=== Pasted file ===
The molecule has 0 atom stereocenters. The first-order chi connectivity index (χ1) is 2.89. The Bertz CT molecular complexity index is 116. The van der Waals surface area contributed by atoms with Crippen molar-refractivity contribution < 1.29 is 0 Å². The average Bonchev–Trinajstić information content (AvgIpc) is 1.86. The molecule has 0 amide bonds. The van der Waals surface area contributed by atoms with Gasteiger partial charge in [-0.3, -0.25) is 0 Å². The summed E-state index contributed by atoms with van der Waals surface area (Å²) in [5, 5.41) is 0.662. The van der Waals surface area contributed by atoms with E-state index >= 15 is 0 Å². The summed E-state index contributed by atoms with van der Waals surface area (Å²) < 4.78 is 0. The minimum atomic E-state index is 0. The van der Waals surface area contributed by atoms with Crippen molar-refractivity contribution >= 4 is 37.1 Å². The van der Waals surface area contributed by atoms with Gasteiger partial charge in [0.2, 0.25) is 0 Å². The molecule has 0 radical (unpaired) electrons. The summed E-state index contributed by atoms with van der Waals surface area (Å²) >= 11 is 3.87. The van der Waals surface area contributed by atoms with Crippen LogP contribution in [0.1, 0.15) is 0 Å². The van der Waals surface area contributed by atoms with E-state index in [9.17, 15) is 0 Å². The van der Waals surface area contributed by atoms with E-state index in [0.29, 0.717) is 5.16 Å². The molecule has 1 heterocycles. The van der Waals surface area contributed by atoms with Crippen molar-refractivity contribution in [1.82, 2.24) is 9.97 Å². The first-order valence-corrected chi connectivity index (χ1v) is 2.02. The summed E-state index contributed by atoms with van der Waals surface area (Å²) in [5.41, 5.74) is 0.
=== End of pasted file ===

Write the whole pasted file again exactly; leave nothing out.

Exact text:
The molecule has 0 atom stereocenters. The first-order chi connectivity index (χ1) is 2.89. The Bertz CT molecular complexity index is 116. The van der Waals surface area contributed by atoms with Crippen molar-refractivity contribution < 1.29 is 0 Å². The average Bonchev–Trinajstić information content (AvgIpc) is 1.86. The molecule has 0 amide bonds. The van der Waals surface area contributed by atoms with Gasteiger partial charge in [-0.3, -0.25) is 0 Å². The summed E-state index contributed by atoms with van der Waals surface area (Å²) in [5, 5.41) is 0.662. The van der Waals surface area contributed by atoms with E-state index >= 15 is 0 Å². The summed E-state index contributed by atoms with van der Waals surface area (Å²) < 4.78 is 0. The minimum atomic E-state index is 0. The van der Waals surface area contributed by atoms with Crippen molar-refractivity contribution >= 4 is 37.1 Å². The van der Waals surface area contributed by atoms with Gasteiger partial charge in [0.2, 0.25) is 0 Å². The molecule has 0 radical (unpaired) electrons. The summed E-state index contributed by atoms with van der Waals surface area (Å²) >= 11 is 3.87. The van der Waals surface area contributed by atoms with Crippen LogP contribution in [0.1, 0.15) is 0 Å². The van der Waals surface area contributed by atoms with E-state index in [9.17, 15) is 0 Å². The van der Waals surface area contributed by atoms with E-state index in [0.29, 0.717) is 5.16 Å². The molecule has 1 heterocycles. The van der Waals surface area contributed by atoms with Crippen molar-refractivity contribution in [1.82, 2.24) is 9.97 Å². The first-order valence-corrected chi connectivity index (χ1v) is 2.02. The summed E-state index contributed by atoms with van der Waals surface area (Å²) in [5.41, 5.74) is 0.